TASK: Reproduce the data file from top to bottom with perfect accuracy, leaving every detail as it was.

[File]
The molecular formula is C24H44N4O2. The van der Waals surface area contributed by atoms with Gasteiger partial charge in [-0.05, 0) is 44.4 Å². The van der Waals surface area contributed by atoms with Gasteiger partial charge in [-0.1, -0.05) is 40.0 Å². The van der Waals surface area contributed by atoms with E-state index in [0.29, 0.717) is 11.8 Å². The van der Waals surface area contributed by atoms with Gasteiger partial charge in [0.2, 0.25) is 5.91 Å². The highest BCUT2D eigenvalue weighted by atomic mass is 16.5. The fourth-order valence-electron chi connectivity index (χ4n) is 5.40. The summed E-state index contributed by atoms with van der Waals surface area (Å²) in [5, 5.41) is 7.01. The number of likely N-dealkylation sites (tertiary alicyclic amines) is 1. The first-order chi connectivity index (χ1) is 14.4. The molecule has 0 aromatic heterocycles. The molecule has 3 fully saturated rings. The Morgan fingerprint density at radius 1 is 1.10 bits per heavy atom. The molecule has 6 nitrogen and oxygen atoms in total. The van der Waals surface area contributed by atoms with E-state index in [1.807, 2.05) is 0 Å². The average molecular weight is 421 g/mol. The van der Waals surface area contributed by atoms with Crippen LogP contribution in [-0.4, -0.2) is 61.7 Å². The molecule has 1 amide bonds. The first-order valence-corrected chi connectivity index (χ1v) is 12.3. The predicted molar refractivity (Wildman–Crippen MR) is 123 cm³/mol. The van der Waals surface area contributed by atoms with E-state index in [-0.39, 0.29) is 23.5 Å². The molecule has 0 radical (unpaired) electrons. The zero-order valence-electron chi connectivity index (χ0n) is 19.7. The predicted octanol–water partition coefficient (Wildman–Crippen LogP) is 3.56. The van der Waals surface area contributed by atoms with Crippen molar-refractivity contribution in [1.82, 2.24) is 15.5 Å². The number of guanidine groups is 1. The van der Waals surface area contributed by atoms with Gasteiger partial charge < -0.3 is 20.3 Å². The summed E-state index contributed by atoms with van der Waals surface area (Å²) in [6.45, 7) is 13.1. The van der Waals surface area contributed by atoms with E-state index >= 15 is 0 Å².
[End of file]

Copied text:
The molecular formula is C24H44N4O2. The van der Waals surface area contributed by atoms with Gasteiger partial charge in [-0.05, 0) is 44.4 Å². The van der Waals surface area contributed by atoms with Gasteiger partial charge in [-0.1, -0.05) is 40.0 Å². The van der Waals surface area contributed by atoms with E-state index in [0.29, 0.717) is 11.8 Å². The van der Waals surface area contributed by atoms with Gasteiger partial charge in [0.2, 0.25) is 5.91 Å². The highest BCUT2D eigenvalue weighted by atomic mass is 16.5. The fourth-order valence-electron chi connectivity index (χ4n) is 5.40. The summed E-state index contributed by atoms with van der Waals surface area (Å²) in [5, 5.41) is 7.01. The number of likely N-dealkylation sites (tertiary alicyclic amines) is 1. The first-order chi connectivity index (χ1) is 14.4. The molecule has 0 aromatic heterocycles. The molecule has 3 fully saturated rings. The Morgan fingerprint density at radius 1 is 1.10 bits per heavy atom. The molecule has 6 nitrogen and oxygen atoms in total. The van der Waals surface area contributed by atoms with E-state index in [1.807, 2.05) is 0 Å². The average molecular weight is 421 g/mol. The van der Waals surface area contributed by atoms with Crippen LogP contribution in [-0.4, -0.2) is 61.7 Å². The molecule has 1 amide bonds. The first-order valence-corrected chi connectivity index (χ1v) is 12.3. The predicted molar refractivity (Wildman–Crippen MR) is 123 cm³/mol. The van der Waals surface area contributed by atoms with E-state index in [-0.39, 0.29) is 23.5 Å². The molecule has 0 radical (unpaired) electrons. The zero-order valence-electron chi connectivity index (χ0n) is 19.7. The predicted octanol–water partition coefficient (Wildman–Crippen LogP) is 3.56. The van der Waals surface area contributed by atoms with Crippen molar-refractivity contribution in [1.82, 2.24) is 15.5 Å². The number of guanidine groups is 1. The van der Waals surface area contributed by atoms with Gasteiger partial charge < -0.3 is 20.3 Å². The summed E-state index contributed by atoms with van der Waals surface area (Å²) in [6.45, 7) is 13.1. The van der Waals surface area contributed by atoms with E-state index >= 15 is 0 Å².